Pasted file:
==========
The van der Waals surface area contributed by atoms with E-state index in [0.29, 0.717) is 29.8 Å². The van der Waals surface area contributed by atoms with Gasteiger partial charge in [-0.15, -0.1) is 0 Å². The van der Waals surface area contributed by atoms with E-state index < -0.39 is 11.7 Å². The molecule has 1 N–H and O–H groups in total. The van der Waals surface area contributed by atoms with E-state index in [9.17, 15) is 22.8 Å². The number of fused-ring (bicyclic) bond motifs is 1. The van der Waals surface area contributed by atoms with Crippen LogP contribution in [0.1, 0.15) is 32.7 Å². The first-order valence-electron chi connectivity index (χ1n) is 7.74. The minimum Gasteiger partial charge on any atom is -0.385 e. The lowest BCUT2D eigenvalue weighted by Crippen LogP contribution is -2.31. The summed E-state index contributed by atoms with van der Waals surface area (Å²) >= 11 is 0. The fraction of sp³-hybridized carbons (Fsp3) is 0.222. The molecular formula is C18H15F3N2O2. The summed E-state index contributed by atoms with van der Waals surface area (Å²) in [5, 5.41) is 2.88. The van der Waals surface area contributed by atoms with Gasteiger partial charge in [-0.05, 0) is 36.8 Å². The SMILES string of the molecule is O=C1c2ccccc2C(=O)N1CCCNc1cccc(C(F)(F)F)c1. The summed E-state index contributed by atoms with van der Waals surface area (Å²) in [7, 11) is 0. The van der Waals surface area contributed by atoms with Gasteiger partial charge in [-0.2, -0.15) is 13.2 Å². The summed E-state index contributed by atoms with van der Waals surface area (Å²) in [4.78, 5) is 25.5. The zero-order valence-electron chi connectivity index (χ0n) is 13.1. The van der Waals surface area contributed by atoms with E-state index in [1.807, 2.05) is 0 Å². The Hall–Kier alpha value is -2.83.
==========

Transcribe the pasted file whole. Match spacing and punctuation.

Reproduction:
The van der Waals surface area contributed by atoms with E-state index in [0.29, 0.717) is 29.8 Å². The van der Waals surface area contributed by atoms with Gasteiger partial charge in [-0.15, -0.1) is 0 Å². The van der Waals surface area contributed by atoms with E-state index < -0.39 is 11.7 Å². The molecule has 1 N–H and O–H groups in total. The van der Waals surface area contributed by atoms with E-state index in [9.17, 15) is 22.8 Å². The number of fused-ring (bicyclic) bond motifs is 1. The van der Waals surface area contributed by atoms with Crippen LogP contribution in [0.1, 0.15) is 32.7 Å². The first-order valence-electron chi connectivity index (χ1n) is 7.74. The minimum Gasteiger partial charge on any atom is -0.385 e. The lowest BCUT2D eigenvalue weighted by Crippen LogP contribution is -2.31. The summed E-state index contributed by atoms with van der Waals surface area (Å²) >= 11 is 0. The fraction of sp³-hybridized carbons (Fsp3) is 0.222. The molecular formula is C18H15F3N2O2. The summed E-state index contributed by atoms with van der Waals surface area (Å²) in [5, 5.41) is 2.88. The van der Waals surface area contributed by atoms with Gasteiger partial charge in [-0.05, 0) is 36.8 Å². The SMILES string of the molecule is O=C1c2ccccc2C(=O)N1CCCNc1cccc(C(F)(F)F)c1. The summed E-state index contributed by atoms with van der Waals surface area (Å²) in [7, 11) is 0. The van der Waals surface area contributed by atoms with Gasteiger partial charge in [-0.2, -0.15) is 13.2 Å². The summed E-state index contributed by atoms with van der Waals surface area (Å²) in [4.78, 5) is 25.5. The zero-order valence-electron chi connectivity index (χ0n) is 13.1. The van der Waals surface area contributed by atoms with E-state index in [1.807, 2.05) is 0 Å². The Hall–Kier alpha value is -2.83.